NCVO’s over-50s intern pilot set for second stage

The scheme is expected to be rolled out with a larger cohort in the autumn

(Photograph: Kampus Production/Pexels)

The National Council for Voluntary Organisations’ pilot scheme to find jobs in the charity sector for experienced professionals has placed six people at major charities, the umbrella body has said. 

The Charity Interns project, which was launched last year as a six-month pilot scheme, aims to “highlight the positive impact of transferable skills from the private or public sector to the voluntary sector”, and encourage people aged over 50 to enter the charity workforce for the first time.

The pilot, which is at its midway point, is a collaboration with several major charities, including Age UK, Age International, the Alzheimer’s Society, British Heart Foundation and Disability Equality Scotland. 

The NCVO said today that its target of six people had been placed as paid interns at these organisations, following a recruitment process supported by the recruitment specialists Charity People. 

The interns are working across a range of areas in their respective charities, including fundraising, campaigning, volunteer management and member engagement. Most are working in hybrid roles, with one working in a fully remote position, the NCVO said.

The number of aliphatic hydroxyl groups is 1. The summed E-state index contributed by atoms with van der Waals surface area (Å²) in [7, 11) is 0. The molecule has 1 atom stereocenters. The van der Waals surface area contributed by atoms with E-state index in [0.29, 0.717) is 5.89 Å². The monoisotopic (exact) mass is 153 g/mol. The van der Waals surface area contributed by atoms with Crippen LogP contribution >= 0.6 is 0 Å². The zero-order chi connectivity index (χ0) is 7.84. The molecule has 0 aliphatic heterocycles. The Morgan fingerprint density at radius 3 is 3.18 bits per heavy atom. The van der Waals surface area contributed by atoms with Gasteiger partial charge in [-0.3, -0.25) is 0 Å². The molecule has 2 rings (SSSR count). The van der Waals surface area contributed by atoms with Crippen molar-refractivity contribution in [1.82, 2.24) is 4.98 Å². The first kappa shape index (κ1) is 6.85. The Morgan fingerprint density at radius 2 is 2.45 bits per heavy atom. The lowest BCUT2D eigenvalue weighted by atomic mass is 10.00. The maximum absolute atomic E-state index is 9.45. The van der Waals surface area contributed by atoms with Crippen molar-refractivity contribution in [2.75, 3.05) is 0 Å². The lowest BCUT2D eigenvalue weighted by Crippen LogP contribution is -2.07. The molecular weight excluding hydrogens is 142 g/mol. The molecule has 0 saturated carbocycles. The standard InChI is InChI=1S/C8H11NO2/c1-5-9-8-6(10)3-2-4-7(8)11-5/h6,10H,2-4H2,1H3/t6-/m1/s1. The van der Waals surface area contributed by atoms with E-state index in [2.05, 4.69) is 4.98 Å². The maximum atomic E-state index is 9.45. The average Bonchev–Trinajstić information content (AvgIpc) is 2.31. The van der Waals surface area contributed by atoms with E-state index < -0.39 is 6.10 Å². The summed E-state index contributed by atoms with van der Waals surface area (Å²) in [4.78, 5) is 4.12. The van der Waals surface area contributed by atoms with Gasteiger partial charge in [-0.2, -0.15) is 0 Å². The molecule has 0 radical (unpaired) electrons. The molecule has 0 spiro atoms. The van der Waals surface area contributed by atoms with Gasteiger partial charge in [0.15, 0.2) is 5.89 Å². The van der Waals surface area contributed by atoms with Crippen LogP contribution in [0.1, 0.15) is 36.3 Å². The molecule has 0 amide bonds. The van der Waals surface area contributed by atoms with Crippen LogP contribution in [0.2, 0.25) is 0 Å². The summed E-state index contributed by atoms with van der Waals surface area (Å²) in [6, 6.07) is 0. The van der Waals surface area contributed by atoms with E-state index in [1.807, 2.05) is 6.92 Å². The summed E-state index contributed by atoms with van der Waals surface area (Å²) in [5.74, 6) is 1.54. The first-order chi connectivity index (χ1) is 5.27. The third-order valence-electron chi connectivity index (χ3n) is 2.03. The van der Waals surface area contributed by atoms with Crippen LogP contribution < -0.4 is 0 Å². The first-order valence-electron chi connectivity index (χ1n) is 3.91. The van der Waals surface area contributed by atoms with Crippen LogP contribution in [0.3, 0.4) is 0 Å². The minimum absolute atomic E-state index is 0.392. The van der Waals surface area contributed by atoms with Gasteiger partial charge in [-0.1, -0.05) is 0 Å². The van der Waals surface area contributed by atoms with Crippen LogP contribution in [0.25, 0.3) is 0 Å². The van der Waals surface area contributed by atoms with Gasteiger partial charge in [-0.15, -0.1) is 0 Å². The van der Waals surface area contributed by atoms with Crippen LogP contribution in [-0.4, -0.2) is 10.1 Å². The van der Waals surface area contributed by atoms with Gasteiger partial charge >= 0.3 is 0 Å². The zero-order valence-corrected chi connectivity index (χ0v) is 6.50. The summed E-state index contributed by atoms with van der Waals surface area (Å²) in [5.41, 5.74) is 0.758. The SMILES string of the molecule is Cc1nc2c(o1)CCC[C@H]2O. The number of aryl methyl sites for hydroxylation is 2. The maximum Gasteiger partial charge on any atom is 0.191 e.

The interns were previously unsuccessful in attempts to secure jobs in the charity sector, but have decades of non-voluntary sector experience, the NCVO said. 

They come from a range of career backgrounds, including advertising, creative industries, financial services, banking and technology. 

The group includes people who were looking to switch from roles in a different sector and people who were returning to work after career breaks or time away due to caring responsibilities.

During the pilot scheme, organisers regularly meet the interns and the staff supporting them to track their progress, with the findings due to be shared with the sector after the project winds up in the spring.

Charity Interns hopes to become a standalone organisation after the pilot and plans to roll out the programme with a larger cohort in the autumn.

Maya Bhose, founder and project leader of Charity Interns, said: “The interns are enjoying their placements and are contributing, learning and gaining confidence for their professional futures in the voluntary sector. 

“We believe that this pilot not only benefits the interns, but also provides invaluable experience to line managers in our partner organisations who are leading co-generational teams – a skill in increasing demand as the UK workforce ages.”

Paul Farmer, chief executive of Age UK, said: “As a charity that works with older people, and employs many older people, we want to play our full part in helping to support the charity sector to be the best possible employer of older people. 

“The Charity Interns programme pilot is an excellent way for us to support some older workers to transfer their skills to the voluntary sector, and for us all to learn more about what we need to do as employers.”

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